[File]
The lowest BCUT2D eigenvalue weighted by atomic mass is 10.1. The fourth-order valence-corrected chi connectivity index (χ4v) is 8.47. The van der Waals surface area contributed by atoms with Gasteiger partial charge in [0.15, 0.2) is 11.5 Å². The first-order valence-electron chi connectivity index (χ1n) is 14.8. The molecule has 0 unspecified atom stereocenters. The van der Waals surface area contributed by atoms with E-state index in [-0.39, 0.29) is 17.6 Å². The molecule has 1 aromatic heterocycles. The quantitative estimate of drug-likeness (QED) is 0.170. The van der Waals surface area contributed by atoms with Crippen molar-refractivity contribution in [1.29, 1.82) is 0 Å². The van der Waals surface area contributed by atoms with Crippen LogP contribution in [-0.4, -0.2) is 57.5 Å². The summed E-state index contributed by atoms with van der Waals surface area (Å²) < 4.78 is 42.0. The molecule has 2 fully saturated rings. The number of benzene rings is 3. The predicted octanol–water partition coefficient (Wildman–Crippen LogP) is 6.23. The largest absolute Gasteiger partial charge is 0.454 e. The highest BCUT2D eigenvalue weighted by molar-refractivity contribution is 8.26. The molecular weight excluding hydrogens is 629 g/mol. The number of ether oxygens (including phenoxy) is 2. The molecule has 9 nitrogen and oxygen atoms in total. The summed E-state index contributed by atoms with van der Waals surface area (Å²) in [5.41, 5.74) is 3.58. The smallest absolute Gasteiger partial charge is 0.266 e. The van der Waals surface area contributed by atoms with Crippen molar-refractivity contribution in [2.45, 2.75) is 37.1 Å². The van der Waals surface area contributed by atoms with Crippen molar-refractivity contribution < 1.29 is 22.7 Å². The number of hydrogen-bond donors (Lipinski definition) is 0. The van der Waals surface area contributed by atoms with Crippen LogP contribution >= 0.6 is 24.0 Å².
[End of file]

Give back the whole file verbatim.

The lowest BCUT2D eigenvalue weighted by atomic mass is 10.1. The fourth-order valence-corrected chi connectivity index (χ4v) is 8.47. The van der Waals surface area contributed by atoms with Gasteiger partial charge in [0.15, 0.2) is 11.5 Å². The first-order valence-electron chi connectivity index (χ1n) is 14.8. The molecule has 0 unspecified atom stereocenters. The van der Waals surface area contributed by atoms with E-state index in [-0.39, 0.29) is 17.6 Å². The molecule has 1 aromatic heterocycles. The quantitative estimate of drug-likeness (QED) is 0.170. The van der Waals surface area contributed by atoms with Crippen molar-refractivity contribution in [1.29, 1.82) is 0 Å². The van der Waals surface area contributed by atoms with Crippen LogP contribution in [-0.4, -0.2) is 57.5 Å². The summed E-state index contributed by atoms with van der Waals surface area (Å²) < 4.78 is 42.0. The molecule has 2 fully saturated rings. The number of benzene rings is 3. The predicted octanol–water partition coefficient (Wildman–Crippen LogP) is 6.23. The largest absolute Gasteiger partial charge is 0.454 e. The highest BCUT2D eigenvalue weighted by molar-refractivity contribution is 8.26. The molecular weight excluding hydrogens is 629 g/mol. The number of ether oxygens (including phenoxy) is 2. The molecule has 9 nitrogen and oxygen atoms in total. The summed E-state index contributed by atoms with van der Waals surface area (Å²) in [5.41, 5.74) is 3.58. The smallest absolute Gasteiger partial charge is 0.266 e. The van der Waals surface area contributed by atoms with Crippen molar-refractivity contribution in [2.45, 2.75) is 37.1 Å². The van der Waals surface area contributed by atoms with Crippen molar-refractivity contribution < 1.29 is 22.7 Å². The number of hydrogen-bond donors (Lipinski definition) is 0. The van der Waals surface area contributed by atoms with Crippen LogP contribution >= 0.6 is 24.0 Å².